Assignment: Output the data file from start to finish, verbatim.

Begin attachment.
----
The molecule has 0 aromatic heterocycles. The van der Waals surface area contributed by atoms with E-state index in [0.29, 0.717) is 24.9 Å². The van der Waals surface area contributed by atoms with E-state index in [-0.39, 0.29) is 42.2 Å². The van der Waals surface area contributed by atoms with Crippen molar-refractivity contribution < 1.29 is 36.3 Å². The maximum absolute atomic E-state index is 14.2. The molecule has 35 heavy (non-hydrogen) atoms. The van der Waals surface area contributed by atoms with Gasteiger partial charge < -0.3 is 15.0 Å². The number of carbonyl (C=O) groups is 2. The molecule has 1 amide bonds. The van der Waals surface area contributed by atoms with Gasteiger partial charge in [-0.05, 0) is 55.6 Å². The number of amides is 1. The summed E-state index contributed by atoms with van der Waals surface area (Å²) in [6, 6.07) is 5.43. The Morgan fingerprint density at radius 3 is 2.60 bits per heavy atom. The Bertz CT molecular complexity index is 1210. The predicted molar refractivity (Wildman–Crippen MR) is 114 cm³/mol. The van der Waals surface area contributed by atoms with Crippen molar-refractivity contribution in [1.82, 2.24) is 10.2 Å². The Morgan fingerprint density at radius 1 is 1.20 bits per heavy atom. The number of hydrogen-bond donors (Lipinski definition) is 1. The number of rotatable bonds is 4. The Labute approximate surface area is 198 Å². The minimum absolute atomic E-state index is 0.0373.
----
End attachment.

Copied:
The molecule has 0 aromatic heterocycles. The van der Waals surface area contributed by atoms with E-state index in [0.29, 0.717) is 24.9 Å². The van der Waals surface area contributed by atoms with E-state index in [-0.39, 0.29) is 42.2 Å². The van der Waals surface area contributed by atoms with Crippen molar-refractivity contribution < 1.29 is 36.3 Å². The maximum absolute atomic E-state index is 14.2. The molecule has 35 heavy (non-hydrogen) atoms. The van der Waals surface area contributed by atoms with Gasteiger partial charge < -0.3 is 15.0 Å². The number of carbonyl (C=O) groups is 2. The molecule has 1 amide bonds. The van der Waals surface area contributed by atoms with Gasteiger partial charge in [-0.05, 0) is 55.6 Å². The number of amides is 1. The summed E-state index contributed by atoms with van der Waals surface area (Å²) in [6, 6.07) is 5.43. The Morgan fingerprint density at radius 3 is 2.60 bits per heavy atom. The Bertz CT molecular complexity index is 1210. The predicted molar refractivity (Wildman–Crippen MR) is 114 cm³/mol. The van der Waals surface area contributed by atoms with Crippen molar-refractivity contribution in [1.82, 2.24) is 10.2 Å². The Morgan fingerprint density at radius 1 is 1.20 bits per heavy atom. The number of hydrogen-bond donors (Lipinski definition) is 1. The number of rotatable bonds is 4. The Labute approximate surface area is 198 Å². The minimum absolute atomic E-state index is 0.0373.